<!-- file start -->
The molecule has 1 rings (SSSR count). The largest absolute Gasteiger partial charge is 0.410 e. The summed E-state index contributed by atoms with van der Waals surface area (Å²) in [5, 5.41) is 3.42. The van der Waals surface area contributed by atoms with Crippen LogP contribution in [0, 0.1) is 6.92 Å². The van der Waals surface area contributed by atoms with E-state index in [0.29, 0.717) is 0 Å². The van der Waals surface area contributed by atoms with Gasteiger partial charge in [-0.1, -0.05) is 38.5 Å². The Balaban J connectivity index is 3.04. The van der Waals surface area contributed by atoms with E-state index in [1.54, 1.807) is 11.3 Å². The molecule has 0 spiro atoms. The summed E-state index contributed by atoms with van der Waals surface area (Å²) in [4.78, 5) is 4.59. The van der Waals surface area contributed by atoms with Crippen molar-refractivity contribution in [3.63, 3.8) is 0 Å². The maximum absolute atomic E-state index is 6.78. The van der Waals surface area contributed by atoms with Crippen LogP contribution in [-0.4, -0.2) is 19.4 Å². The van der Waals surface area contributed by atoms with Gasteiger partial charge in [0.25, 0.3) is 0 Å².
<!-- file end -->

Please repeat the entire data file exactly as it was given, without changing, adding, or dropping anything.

The molecule has 1 rings (SSSR count). The largest absolute Gasteiger partial charge is 0.410 e. The summed E-state index contributed by atoms with van der Waals surface area (Å²) in [5, 5.41) is 3.42. The van der Waals surface area contributed by atoms with Crippen LogP contribution in [0, 0.1) is 6.92 Å². The van der Waals surface area contributed by atoms with E-state index in [0.29, 0.717) is 0 Å². The van der Waals surface area contributed by atoms with Gasteiger partial charge in [-0.1, -0.05) is 38.5 Å². The Balaban J connectivity index is 3.04. The van der Waals surface area contributed by atoms with E-state index in [1.54, 1.807) is 11.3 Å². The molecule has 0 spiro atoms. The summed E-state index contributed by atoms with van der Waals surface area (Å²) in [4.78, 5) is 4.59. The van der Waals surface area contributed by atoms with Crippen molar-refractivity contribution in [3.63, 3.8) is 0 Å². The maximum absolute atomic E-state index is 6.78. The van der Waals surface area contributed by atoms with Crippen LogP contribution in [-0.4, -0.2) is 19.4 Å². The van der Waals surface area contributed by atoms with Gasteiger partial charge in [0.25, 0.3) is 0 Å².